I live in a zone 5 area in Ohio in a house build in the 60s. The garage is 20x20, attached to the house on two sides and shares a roof with the house. Current garage isn't insulated - the attic has blown in insulation over the conditioned part of the house but none over the garage; the garage door is uninsulated; the two exterior walls are not insulated either (the garage door wall is drywall, the other one is painted pegboard). Floor is a concrete slab on grade, most likely without insulation or vapor barrier. We don't have noticeable moisture on the slab today, though.
I'm having the garage door replaced with an insulated one (for noise and durability, not just insulation) and am thinking about adding some more insulation.
I use the garage for cars, and the goal with insulation is to have the cars warmer than outside during winter. I might use a 110v construction heater on a timer in the morning if that would help and won't be too cost-prohibitive to run. The garage has no appliances/utilities in it and has no issues with being uninsulated today.
Easiest path for the walls would be to pull off the pegboard, put fiberglass in the cavities (2x4 studs with chipboard sheathing) and put the pegboard back on. I really don't want to replace the pegboard with drywall, but might consider putting drywall in the stud cavities to cover insulation for fire safety, then hang the pegboard over that (just as cosmetic covering, since it's already painted to the same color as the rest of the garage).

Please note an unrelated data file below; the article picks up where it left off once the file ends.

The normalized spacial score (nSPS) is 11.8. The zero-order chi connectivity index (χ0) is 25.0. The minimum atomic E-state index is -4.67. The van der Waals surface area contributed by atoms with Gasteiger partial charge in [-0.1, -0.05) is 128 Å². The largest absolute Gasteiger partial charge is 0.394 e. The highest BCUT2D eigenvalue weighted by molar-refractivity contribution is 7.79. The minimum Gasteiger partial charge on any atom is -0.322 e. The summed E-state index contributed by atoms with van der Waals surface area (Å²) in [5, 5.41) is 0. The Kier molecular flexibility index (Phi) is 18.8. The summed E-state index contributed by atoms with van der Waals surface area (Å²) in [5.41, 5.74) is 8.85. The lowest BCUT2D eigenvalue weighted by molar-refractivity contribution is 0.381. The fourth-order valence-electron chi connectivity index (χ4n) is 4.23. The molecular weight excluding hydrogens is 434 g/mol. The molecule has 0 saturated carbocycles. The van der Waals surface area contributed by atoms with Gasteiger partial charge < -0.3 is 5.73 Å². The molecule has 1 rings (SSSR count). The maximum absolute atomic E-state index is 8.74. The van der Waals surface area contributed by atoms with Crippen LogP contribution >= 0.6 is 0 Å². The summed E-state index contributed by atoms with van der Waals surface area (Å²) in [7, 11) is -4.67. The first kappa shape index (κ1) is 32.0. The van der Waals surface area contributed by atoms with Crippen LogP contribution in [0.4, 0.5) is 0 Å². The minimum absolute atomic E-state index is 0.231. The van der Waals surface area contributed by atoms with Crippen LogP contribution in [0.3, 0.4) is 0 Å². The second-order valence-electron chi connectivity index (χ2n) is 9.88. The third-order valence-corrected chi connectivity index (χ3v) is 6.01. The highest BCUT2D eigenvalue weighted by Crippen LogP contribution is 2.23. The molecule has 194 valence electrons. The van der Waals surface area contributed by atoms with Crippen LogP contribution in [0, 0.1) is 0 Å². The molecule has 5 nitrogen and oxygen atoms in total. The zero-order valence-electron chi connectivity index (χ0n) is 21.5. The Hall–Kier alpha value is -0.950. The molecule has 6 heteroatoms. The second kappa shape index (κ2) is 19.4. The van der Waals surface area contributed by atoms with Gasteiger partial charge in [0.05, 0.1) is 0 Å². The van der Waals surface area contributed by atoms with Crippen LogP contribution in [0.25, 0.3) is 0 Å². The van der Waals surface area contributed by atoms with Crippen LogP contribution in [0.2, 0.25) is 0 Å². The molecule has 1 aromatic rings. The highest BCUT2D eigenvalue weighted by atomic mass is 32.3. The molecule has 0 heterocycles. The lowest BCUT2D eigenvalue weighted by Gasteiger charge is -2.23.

For the attic just fill with blown-in or batts (potentially as part of adding insulation for the rest of the attic over the conditioned space).
My main concern is how to manage moisture in the garage. I've read pretty conflicting opinions about the use of vapor/air barrier. We have rain on the cars and in the winter snow melting off the cars for sure, but no other moisture sources.
Would the fact that parts of the walls would be left uninsulated provide "an easy way out" for the moisture, leaving the insulation alone? Would it benefit having Kraft faced fiberglass or using a 6 mil poly vapor barrier before putting back the pegboard (potentially covering with drywall in the cavities under the pegboard, which would compress the insulation a little)?
Same question for the attic insulation. It doesn't look like the existing insulated parts of the attic have a vapor barrier, and there are no moisture/mold issues.